Preparing for danger

JLG Industries describes itself as a manufacturer of “mobile aerial work platforms.” If that doesn’t make your heart race, then I guess you don’t suffer from Acrophobia. JLG designs, builds and sells equipment, including electric boom and scissor lifts used on construction sites worldwide. From a quick Google search, it’s evident that poor training on these machines or a mistake in assembly can lead to a lawsuit, so it’s not surprising that JLG is using VR to train operators of its boom lifts.

How does one safely learn to operate vehicles from platforms up to 185 feet off the ground and on giant arms? With JLG’s networked training program built by ForgeFx Simulations, multiple trainees in multiple locations can operate virtual boom lifts in the same virtual construction site without ever leaving the ground. JLG customers could also benefit from the program, which is much safer than training on a real machine and more efficient to boot.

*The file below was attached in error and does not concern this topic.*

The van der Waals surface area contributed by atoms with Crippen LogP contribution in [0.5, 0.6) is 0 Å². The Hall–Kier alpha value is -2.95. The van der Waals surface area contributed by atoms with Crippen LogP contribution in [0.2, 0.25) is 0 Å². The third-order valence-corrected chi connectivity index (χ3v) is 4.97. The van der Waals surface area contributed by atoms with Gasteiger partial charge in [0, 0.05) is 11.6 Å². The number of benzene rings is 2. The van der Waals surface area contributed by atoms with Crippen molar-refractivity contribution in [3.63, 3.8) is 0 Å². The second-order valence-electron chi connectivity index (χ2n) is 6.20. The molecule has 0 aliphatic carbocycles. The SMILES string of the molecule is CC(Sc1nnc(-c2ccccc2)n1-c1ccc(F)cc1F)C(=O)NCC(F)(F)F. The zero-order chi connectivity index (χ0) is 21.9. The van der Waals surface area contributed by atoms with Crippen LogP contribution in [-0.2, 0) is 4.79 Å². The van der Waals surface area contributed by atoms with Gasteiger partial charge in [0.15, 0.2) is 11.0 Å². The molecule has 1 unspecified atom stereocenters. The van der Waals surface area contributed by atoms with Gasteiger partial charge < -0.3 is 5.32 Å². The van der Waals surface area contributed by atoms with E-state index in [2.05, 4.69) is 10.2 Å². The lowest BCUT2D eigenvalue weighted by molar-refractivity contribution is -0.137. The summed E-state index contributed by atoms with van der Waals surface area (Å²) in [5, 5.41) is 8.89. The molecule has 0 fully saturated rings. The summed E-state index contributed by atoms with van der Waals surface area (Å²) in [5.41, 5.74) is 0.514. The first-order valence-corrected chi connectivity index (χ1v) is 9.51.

In a similar use case, United Rentals, the world’s largest equipment rental company, said it would begin offering VR simulators this year through its United Academy. United began testing VR for training new hires at the end of 2016. Instead of lectures and pictures of construction sites, VR was able to transport them to the job site. Standing on the edge of the virtual job site, employees were given two minutes to observe the environment and identify any missing equipment. The user then had to make his or her pitch to the construction boss (an avatar). In these early tests, United was able to shorten its typically week-long training program by half.

More recently, it was reported that United Rentals is offering VR training to help its customers teach their own employees how to operate scissor lifts and other machines.

Six Flags